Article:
Ryou Byung-hoon, president

EMW makes waves with diversified solutions

Discovery Reports

Supported by:Discovery Reports

Necessity may be the mother of all invention, but research and development (R&D) separates the best inventors from the rest. Antenna expert EMW has become South Korea's leading antenna manufacturer and the world's third because of its innovations - the key to its continuous growth.

"As an innovator, EMW focuses on R&D to lead - and not just follow - global technologies," says president Ryou Byung-hoon.

Ryou began creating antennas that were better than what was available in the industry in 1998, when antenna technologies had been stagnant since the second world war. "It was luck that I was the first to revive the field, but it was constant R&D that made our business successful amid challenging times," Ryou says.

EMW initially focused on mobile handset antennas and gradually expanded to related radio frequency (RF) solutions, from radio-frequency identification to electromagnetic interference and compatibility components, modules and other wireless communication products.

Positioning itself as a total RF solutions provider, EMW is further investing in next-generation network technologies such as digital multimedia broadcasting, wireless broadband and ultra-wideband. It has also developed a special technology to create ferrite antennas for mobile phones.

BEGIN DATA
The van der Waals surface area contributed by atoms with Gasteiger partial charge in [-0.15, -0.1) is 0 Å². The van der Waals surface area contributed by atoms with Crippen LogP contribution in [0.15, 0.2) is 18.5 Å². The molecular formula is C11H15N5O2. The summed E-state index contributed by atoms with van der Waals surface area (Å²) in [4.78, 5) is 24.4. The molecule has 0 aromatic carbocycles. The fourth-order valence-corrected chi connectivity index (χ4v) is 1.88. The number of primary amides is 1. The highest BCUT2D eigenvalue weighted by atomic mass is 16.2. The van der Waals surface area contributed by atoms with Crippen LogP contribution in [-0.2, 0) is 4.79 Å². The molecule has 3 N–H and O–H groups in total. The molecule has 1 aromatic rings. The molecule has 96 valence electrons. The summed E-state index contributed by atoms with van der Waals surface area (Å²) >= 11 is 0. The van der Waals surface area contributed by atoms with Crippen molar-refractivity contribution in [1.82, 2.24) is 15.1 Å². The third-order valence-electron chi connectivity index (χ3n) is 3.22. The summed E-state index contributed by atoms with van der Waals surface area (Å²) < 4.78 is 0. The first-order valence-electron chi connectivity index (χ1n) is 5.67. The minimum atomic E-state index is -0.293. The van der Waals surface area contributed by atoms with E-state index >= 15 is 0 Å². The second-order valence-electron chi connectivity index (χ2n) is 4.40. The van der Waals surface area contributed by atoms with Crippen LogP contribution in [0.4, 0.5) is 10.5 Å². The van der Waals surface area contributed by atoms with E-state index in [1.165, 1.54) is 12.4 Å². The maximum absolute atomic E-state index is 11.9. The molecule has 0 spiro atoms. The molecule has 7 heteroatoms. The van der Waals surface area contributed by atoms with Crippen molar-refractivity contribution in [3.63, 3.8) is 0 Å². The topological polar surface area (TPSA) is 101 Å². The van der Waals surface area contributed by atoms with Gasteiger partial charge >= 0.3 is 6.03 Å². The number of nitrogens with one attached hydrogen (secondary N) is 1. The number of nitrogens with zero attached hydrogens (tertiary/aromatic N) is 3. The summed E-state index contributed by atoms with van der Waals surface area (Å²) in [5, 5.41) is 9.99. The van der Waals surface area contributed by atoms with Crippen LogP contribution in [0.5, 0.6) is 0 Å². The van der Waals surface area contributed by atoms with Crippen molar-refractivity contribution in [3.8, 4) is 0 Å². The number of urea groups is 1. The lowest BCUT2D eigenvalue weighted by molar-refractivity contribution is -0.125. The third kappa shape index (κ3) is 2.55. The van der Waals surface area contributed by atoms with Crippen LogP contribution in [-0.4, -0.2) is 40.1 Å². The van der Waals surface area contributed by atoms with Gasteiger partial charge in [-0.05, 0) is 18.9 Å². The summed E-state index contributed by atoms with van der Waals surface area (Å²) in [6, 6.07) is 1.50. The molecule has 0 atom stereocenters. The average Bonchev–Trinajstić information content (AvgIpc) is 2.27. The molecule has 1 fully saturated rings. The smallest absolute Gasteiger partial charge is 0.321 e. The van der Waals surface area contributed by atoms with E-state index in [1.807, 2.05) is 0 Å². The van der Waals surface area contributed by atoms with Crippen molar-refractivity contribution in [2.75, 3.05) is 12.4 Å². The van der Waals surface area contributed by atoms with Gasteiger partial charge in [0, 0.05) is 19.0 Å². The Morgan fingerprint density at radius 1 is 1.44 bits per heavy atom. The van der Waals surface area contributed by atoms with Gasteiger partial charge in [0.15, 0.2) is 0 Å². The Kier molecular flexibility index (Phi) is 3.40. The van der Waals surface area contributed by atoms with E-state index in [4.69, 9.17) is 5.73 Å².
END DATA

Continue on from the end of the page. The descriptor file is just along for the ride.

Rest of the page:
"We are developing more products as we continue our search for new opportunities, markets and technologies," Ryou says.

The company is venturing into consumer products for the first time with its Claro air steriliser and deodoriser. Using EMW's patented CataCoat technology with metallic and ceramic properties that cause high-efficiency oxidation reaction catalysed by platinum, Claro eliminates surrounding odours, bacteria, viruses and other pollutants.

Applying the same technology in kitchenware, EMW launched a special oven tray that enables users to bake ingredients such as fish without leaving any smell.

Venturing into the green growth sector, EMW is exploring alternative energy solutions with zinc-air battery technology through subsidiary EMW Energy. With high-energy densities and various sizes, EMW's zinc-air batteries can power devices from streetlights to electric vehicles.

"An electric vehicle can run on our zinc-air battery for more than 12 hours or as far as 310 kilometres," Ryou says. "Our vision is to commercialise the zinc-air battery technology in 2015 to 2018."

Essential to realising EMW's vision is reaching key markets such as the mainland, where it has a growing presence through local offices and subsidiaries. "We look forward to partnering with large companies that are interested in bringing our innovations to the Chinese market," Ryou says.